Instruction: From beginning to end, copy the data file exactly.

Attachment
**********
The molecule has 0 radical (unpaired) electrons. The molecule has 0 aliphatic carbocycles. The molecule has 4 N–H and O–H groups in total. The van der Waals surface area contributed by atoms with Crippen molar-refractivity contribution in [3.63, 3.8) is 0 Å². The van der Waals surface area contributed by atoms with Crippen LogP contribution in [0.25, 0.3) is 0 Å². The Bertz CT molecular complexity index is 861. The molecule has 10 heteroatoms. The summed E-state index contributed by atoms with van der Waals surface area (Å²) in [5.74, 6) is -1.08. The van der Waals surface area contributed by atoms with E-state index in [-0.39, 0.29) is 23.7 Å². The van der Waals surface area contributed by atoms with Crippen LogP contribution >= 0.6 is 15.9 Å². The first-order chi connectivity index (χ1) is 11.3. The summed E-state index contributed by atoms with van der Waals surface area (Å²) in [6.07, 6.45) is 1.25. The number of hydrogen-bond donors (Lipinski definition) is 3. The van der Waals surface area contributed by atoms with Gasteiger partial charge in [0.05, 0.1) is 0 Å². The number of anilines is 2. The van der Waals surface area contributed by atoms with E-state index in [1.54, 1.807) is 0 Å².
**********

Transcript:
The molecule has 0 radical (unpaired) electrons. The molecule has 0 aliphatic carbocycles. The molecule has 4 N–H and O–H groups in total. The van der Waals surface area contributed by atoms with Crippen molar-refractivity contribution in [3.63, 3.8) is 0 Å². The van der Waals surface area contributed by atoms with Crippen LogP contribution in [0.25, 0.3) is 0 Å². The Bertz CT molecular complexity index is 861. The molecule has 10 heteroatoms. The summed E-state index contributed by atoms with van der Waals surface area (Å²) in [5.74, 6) is -1.08. The van der Waals surface area contributed by atoms with E-state index in [-0.39, 0.29) is 23.7 Å². The van der Waals surface area contributed by atoms with Crippen LogP contribution >= 0.6 is 15.9 Å². The first-order chi connectivity index (χ1) is 11.3. The summed E-state index contributed by atoms with van der Waals surface area (Å²) in [6.07, 6.45) is 1.25. The number of hydrogen-bond donors (Lipinski definition) is 3. The van der Waals surface area contributed by atoms with Gasteiger partial charge in [0.05, 0.1) is 0 Å². The number of anilines is 2. The van der Waals surface area contributed by atoms with E-state index in [1.54, 1.807) is 0 Å².